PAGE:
The user task management dashboard is included in all versions, including the Free edition. That free version also includes project management functions and a project framework. All plans include cloud storage space: 2 GB of disk space with Free version, 250 GB with the Standard plan, and unlimited storage with the Premium edition. Those space allocations are per user.

The paid plans allow for the creation of different user types – some with project creation rights, other just for team members. The free plan doesn’t have that distinction of user types, which might be a problem because it doesn’t allow managers to limit the view of all data in the system.

The producer of Jira, Atlassian also produces a documentation platform, called Confluence, which integrates well with Jira. Confluence includes collaboration templates for team forums, chat, announcements, and notices. It can also be used to create project documentation, including specifications, program reports, and test plans. Once the documentation platform can also be used to produce user documentation.

Jira is available on a 7-day free trial.

2. Zoho Sprints

Zoho Sprints was designed to support Scrum projects. The Scrum system requires a framework to take a project from user requirements, through to specification creation, resource planning, project planning, resource allocation, task allocation, and deadline monitoring, through to testing and a completed software product. Scrum is a type of agile development.

Although the Scrum system is different to the Kanban alternative project planning method, the team member dashboards for the Zoho Sprints system look a lot like a Kanban console. Each task is written onto a card and cards are placed in time-horizon lists, which are contained by a Scrum Board.  Workers move a task on by dragging it and dropping it into the next list.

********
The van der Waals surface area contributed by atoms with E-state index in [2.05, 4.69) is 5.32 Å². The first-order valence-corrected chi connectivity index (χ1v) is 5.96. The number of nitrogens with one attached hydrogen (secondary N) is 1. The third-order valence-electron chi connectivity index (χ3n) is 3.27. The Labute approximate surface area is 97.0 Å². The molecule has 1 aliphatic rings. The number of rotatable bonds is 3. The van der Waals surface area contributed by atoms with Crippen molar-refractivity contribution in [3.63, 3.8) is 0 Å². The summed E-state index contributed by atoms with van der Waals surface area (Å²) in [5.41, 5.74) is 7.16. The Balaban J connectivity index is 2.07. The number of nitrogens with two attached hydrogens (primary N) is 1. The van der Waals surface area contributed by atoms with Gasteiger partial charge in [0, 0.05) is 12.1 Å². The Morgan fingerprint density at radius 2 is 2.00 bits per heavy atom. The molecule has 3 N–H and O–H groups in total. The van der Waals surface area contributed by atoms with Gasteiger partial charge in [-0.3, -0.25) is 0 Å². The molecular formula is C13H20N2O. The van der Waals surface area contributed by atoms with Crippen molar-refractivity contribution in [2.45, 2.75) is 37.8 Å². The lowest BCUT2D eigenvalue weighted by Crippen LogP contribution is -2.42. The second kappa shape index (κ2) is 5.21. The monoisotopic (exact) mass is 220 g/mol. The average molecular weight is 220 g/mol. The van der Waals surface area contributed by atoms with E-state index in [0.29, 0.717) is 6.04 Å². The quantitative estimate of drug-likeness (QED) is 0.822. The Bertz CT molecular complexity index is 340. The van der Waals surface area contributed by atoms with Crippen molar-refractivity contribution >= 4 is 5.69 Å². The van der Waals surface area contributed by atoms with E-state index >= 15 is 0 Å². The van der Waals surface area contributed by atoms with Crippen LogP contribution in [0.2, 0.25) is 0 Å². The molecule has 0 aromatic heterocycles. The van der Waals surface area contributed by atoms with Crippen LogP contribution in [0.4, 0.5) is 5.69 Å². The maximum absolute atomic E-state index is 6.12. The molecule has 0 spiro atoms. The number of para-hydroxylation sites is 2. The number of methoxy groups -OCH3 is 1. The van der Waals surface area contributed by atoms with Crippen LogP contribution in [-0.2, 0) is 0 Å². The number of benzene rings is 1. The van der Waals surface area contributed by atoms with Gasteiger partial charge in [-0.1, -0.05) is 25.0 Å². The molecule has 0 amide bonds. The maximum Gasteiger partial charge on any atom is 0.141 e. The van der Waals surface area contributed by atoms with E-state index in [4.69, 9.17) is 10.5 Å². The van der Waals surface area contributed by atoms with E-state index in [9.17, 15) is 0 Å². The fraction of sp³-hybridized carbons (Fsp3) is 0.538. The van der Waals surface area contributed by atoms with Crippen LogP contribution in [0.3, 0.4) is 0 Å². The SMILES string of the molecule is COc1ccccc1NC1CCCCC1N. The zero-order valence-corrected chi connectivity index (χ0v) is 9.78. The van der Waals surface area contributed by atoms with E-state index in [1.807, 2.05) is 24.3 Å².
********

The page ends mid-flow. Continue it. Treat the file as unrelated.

The manager’s dashboard includes project planning tools and progress charts. The progress data also feeds into analysis tools within the manager’s user area. Each project includes a forum for discussions on requirements and there are tools for annotation of documents and chats between managers and team members attached to each task.

Zoho Sprints is a cloud-based system and it is available in four editions: Free, Standard, Premium, and Enterprise. Charges are made on a subscription basis with the Free version allowing five users, the Standard plan including access for 12 users, the Premium plan allowing 20 users, and the Enterprise edition including access for 25 users. In each case, extra users can be added for additional fees per month per user. All plans include storage space on the Zoho cloud servers. Zoho offers the Enterprise edition of Sprints on a 15-day free trial.

3. Intervals

Interval has found success as the project management tool of choice for web development companies and media businesses. The tool is an online service and is aimed at small teams. The key features of Intervals are task allocation, time tracking, and progress monitoring.